Tuesday, April 14, 2009

The Death and Resurrection of a Painting


Ah, starting a piece out in the open air, or in the case of this one - sweltering heat. Anyway the experience of starting fresh, slapping paint around, and making sudden decisions based on the visual stimuli of a new surrounding can be so exhilarating. Sometimes though, during the ride home in the trunk of your car that expression of exhilaration wilts. Once you are home and recovered from heat exhaustion, while relaxing you observe your work from across the room, perched on it's little easel and you realize it may not be a "keeper". But you keep it around with the hope that you can breath new life into it. The decision can be a tough one - when to stop trying, call it an unsatisfactory attempt and paint over it.
This painting was begun at a local plein air workshop. The instructor's critique was "Well, It's not your best work". Which I knew was true, but I also knew that it was incomplete.
I'm glad I didn't give up on this one. Now it is a complete statement. That sand path draws me right out into the water where I would have liked to jump in and cool off.
"100+ In The Shade" , Oil on 16x20 gallery wrap canvas.

Floating by, enjoying the water was this alligator/shark/stick. But he's not the reason I didn't get in.

8 comments:

Mark Alan Meader said...

Yes.. I see you changed the path a bit to lead right into the water. The luxury of being a painter! I'm not familiar enough to know if it's your "best work", but very nice indeed, to me. I like it and your style very much.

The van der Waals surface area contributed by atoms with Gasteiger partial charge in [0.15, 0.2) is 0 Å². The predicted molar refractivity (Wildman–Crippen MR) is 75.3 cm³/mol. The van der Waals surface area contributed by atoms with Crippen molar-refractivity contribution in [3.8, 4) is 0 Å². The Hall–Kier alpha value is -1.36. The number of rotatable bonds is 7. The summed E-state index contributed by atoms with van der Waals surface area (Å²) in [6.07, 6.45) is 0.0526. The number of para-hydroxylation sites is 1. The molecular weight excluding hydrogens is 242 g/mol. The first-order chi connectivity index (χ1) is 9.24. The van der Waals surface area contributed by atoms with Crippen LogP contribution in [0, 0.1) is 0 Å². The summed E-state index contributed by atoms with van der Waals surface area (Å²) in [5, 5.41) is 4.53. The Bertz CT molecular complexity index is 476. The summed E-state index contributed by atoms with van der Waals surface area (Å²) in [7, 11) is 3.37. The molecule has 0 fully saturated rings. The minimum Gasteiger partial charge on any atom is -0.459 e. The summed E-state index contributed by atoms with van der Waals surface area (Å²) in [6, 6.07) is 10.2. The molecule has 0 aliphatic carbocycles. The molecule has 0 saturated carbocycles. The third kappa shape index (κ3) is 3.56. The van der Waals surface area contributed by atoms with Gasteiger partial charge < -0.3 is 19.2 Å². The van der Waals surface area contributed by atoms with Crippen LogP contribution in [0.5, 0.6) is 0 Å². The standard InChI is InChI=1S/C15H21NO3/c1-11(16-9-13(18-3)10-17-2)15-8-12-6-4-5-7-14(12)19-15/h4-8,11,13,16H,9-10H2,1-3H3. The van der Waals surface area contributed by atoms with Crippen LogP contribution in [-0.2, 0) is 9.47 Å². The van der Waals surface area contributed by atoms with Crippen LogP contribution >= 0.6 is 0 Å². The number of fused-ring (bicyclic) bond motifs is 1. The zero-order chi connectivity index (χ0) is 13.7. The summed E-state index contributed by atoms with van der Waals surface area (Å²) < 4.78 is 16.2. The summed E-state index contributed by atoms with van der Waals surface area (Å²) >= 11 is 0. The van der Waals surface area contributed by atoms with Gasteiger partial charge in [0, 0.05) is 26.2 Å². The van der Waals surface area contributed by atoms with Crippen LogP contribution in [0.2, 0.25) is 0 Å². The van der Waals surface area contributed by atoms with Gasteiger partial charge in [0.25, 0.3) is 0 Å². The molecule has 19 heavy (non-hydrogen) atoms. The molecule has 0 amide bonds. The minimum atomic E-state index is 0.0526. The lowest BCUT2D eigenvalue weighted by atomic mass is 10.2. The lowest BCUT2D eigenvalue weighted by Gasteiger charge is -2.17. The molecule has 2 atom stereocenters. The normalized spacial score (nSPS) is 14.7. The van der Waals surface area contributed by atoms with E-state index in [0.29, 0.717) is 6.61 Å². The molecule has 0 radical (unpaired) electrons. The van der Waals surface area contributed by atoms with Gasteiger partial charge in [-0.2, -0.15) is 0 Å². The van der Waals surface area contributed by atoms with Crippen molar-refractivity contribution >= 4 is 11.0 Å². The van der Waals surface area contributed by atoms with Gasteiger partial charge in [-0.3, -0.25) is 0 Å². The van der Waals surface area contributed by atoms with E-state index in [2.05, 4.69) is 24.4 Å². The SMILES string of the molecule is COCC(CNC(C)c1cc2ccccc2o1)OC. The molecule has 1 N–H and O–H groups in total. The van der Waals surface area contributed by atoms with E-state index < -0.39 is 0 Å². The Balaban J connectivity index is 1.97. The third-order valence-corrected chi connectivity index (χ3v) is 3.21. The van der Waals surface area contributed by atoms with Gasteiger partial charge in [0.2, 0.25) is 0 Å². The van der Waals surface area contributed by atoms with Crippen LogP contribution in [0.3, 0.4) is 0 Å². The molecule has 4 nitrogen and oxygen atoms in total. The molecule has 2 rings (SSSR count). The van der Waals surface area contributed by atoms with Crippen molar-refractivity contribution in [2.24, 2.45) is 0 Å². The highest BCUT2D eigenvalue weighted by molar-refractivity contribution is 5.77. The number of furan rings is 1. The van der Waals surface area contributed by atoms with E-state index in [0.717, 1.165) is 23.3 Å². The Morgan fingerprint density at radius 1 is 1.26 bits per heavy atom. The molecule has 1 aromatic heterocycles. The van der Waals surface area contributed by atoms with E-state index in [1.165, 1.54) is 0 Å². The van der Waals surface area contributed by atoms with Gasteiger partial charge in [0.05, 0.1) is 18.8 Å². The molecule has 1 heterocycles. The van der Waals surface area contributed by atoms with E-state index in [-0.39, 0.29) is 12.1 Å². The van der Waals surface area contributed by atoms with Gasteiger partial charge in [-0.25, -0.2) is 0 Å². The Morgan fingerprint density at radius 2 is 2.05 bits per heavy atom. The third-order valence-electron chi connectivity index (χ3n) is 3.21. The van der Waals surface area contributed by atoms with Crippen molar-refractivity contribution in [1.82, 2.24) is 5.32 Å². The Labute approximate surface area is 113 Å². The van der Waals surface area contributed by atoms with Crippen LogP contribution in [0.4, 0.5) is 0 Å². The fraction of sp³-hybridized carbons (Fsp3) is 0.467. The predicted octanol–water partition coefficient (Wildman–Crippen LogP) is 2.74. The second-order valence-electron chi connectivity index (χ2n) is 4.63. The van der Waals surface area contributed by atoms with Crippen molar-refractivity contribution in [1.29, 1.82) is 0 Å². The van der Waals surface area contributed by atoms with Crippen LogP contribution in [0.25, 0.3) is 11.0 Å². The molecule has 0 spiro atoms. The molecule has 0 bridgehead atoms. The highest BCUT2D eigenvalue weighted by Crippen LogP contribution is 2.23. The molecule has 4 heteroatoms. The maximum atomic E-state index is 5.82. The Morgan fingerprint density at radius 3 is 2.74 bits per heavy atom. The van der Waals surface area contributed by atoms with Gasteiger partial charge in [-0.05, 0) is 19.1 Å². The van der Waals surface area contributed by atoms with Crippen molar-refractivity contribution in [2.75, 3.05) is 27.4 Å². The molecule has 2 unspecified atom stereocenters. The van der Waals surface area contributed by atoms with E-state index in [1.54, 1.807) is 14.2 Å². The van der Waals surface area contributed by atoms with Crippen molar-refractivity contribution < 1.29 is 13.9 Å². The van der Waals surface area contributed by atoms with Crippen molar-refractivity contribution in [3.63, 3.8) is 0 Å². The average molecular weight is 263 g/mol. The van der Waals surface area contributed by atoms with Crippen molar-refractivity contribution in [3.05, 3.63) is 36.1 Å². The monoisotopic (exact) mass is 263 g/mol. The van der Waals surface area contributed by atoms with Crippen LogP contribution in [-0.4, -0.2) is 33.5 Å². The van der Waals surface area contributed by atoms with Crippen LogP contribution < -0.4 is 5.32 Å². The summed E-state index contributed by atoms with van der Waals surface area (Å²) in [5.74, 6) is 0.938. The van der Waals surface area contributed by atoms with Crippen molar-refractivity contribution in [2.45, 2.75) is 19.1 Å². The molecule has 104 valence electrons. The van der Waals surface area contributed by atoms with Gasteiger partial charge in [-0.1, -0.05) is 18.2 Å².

Patrick said...

Jill, i think you made the good decision. I really like the composition and i love the colors you made.

Karen said...

SO good that you didn't get rid of it. I had one of these experiences too recently, but unfortunately I think my later work on the painting only made it worse. :(

I love the vitality here, and it's really instructive to see how you changed bits of the original scene to create your composition.

Brayton Homestead Interiors said...

Yout paintings are beautiful and I love your statement of preserving nature one painting at a time!

Jill Berry said...

"photo guys" - Thanks so much for your comments.
You know, when I posted this location photo I seriously thought "why don't you take that back and level that crooked horizon in photoshop". That IS one thing I know how to do. But as you probably noticed I got lazy. Sorry if I made a photographer cringe.

Jill Berry said...

Karen, I appreciate the vitality note. I have certainly painted my fair share pass the point of no return.

Joan Sicignano Artist said...

I am so happy to find your blog, thanks to Nancy Medina. Your Plein Air paintings are beautiful. Just received my traveling Monet easel. All set to get out there and paint. Happy painting!

Lynda Lehmann said...

I'm glad you worked on it some more. It has a lovely light permeating, and it's an alluring scene I would love to enter, even on a hot day.

What do instructors know anyway, lol...They are not always the final word.

I hope you showed the finished piece to him. If you did, I'm sure he would have approved! It's lovely!!!